World

June 20, 2013

Fighter squadron inactivation signals end of A-10s in Europe

Staff Sgt. Daryl Knee
52nd Fighter Wing Public Affairs

SPANGDAHLEM AIR BASE, Germany (AFNS) — The Air Force inactivated the 81st Fighter Squadron June 18, here, in support of force-shaping procedures across the service.

The squadron employed the A-10 Thunderbolt II, and the closure signals the end of A-10 operations in Europe.

“For 71 years, the men and women of this fine squadron have ensured America’s security,” said Col. David Lyons, the 52nd Operations Group commander. “The 81st Fighter Squadron piloted many of the most iconic and legendary aircraft the world has ever seen. It leaves me with one thought — that whatever … was provided or whatever mission was demanded, the squadron delivered without question and without fail.”

Air Force senior leaders continuously evaluate the branch’s units, programs and equipment to determine the readiness and capability of U.S. airpower. The Department of Defense has a responsibility to maintain national security, and protect the interests of the United States and its allies.

However, fiscal constraints stemming from the Budget Control Act of 2011, and reduced defense funding outlined in the 2013 presidential budget required the Air Force to develop a strategic vision for future operations during this financial crisis.

Air Force officials submitted a proposal to Congress in 2012. Congress accepted the proposal, and it included in the National Defense Authorization Act, or NDAA, for fiscal 2013. To execute the actions detailed in the NDAA, the Air Force began facilitating activation, reassignment and divestiture actions.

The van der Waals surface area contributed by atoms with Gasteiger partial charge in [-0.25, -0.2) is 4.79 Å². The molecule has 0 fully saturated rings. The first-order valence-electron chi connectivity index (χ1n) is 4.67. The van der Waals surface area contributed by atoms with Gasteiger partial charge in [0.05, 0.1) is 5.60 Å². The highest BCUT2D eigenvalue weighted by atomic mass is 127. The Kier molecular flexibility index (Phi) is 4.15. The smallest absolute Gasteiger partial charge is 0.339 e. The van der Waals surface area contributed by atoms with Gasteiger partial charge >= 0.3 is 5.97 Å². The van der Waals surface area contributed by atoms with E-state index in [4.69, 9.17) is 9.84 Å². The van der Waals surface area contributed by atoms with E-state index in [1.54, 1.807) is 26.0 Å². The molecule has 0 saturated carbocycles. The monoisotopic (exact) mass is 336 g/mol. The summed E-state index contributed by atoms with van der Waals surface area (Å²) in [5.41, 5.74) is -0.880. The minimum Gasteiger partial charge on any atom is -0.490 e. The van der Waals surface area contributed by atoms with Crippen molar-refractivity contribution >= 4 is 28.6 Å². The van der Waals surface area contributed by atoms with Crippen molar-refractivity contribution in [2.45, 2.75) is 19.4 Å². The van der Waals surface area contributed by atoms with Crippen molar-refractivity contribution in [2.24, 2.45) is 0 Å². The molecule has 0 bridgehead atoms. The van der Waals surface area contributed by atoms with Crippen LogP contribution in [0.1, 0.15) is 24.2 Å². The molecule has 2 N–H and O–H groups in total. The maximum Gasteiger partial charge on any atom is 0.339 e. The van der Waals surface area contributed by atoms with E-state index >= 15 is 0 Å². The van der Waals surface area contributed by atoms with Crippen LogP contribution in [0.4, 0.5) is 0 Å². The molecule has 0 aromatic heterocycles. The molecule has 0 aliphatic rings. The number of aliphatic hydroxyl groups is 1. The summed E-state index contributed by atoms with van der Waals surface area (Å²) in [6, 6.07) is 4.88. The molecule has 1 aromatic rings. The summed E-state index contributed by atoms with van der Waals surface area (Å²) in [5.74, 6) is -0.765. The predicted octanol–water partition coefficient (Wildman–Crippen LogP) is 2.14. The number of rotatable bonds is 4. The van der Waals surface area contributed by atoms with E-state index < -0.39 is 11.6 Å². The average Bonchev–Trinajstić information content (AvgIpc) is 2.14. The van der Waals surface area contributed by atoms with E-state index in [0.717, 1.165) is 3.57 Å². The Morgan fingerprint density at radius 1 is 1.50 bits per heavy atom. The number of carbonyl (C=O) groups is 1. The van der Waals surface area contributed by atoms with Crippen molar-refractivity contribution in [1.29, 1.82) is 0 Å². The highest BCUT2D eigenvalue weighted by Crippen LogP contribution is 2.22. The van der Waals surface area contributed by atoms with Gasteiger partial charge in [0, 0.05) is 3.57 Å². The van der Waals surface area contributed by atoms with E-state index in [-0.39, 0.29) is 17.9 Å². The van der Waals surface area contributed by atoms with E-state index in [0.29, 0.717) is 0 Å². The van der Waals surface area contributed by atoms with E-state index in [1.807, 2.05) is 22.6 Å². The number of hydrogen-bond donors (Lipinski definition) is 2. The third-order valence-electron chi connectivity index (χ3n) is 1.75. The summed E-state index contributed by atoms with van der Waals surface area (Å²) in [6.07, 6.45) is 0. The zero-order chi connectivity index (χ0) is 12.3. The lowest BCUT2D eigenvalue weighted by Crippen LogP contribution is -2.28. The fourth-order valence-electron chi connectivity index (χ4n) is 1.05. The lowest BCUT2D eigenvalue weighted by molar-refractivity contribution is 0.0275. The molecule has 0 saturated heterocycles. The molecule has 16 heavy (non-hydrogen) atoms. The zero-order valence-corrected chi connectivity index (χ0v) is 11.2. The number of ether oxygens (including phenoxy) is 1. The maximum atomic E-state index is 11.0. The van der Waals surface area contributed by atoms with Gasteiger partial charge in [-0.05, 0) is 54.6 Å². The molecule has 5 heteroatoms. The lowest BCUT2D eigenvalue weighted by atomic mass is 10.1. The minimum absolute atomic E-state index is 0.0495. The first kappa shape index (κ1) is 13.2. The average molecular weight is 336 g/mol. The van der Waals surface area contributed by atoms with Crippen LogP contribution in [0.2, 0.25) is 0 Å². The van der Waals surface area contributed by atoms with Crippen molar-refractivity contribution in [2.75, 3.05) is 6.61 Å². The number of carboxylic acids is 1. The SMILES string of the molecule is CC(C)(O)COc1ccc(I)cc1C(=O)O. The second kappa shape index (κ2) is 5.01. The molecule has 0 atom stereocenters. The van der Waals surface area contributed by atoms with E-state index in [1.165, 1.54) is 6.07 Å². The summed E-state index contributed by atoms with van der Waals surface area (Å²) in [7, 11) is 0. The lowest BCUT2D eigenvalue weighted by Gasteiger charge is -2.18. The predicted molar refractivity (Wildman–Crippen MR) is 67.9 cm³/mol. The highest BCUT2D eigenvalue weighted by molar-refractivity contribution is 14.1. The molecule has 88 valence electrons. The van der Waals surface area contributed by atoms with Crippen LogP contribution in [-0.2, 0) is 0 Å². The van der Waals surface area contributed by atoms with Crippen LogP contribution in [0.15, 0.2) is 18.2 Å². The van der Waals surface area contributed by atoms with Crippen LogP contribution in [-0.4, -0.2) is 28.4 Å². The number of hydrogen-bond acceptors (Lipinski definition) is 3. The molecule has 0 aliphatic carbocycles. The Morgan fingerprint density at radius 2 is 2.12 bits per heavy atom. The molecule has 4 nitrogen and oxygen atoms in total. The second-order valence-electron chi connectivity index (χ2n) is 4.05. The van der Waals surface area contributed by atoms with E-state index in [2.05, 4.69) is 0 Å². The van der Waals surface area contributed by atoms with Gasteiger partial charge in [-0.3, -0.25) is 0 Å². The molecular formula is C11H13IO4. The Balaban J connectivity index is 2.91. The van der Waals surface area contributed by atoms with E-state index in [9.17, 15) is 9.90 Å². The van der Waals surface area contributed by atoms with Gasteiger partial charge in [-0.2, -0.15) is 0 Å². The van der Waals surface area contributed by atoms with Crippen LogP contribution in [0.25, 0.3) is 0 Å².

In other words, the Air Force merged missions, and cut manning and equipment to stay within its approved budget.

The 52nd Fighter Wing now employs only the F-16 Fighting Falcon aircraft since the inactivation of the 81st FS and the removal of the A-10s. The F-16 is a multipurpose fighter, meaning it can fight air-to-air and air-to-ground, whereas the A-10 provided only close-air support to ground forces.

“As the world has changed, so has the demand for regional forces,” said Lt. Col. Clint Eichelberger, the 81st FS commander. “At one time there were six squadrons of A-10s in Europe with over 140 aircraft and tens of thousands of Cold War ground forces preparing for battle.”

“Today, the climate has changed in this part of the world,” he continued. “And so has the need for conventional forces like the A-10.”

Eichelberger said that instead of focusing on the somber nature of a squadron’s inactivation, today’s Airmen should use this historic milestone as a way to celebrate and honor the accomplishments of the 81st FS and the spirit and enthusiasm that has carried the squadron through decades of change.

“It’s important to know that even though we are closing the doors on our building, the people who worked within the squadron continue to train to increase the combat capability of our Air Force,” Eichelberger said. “Specifically, in our case, many of these people will focus on becoming the close-air-support experts that are needed down range to accomplish the mission and help bring our young Sailors, Soldiers, Airmen and Marines home safely.”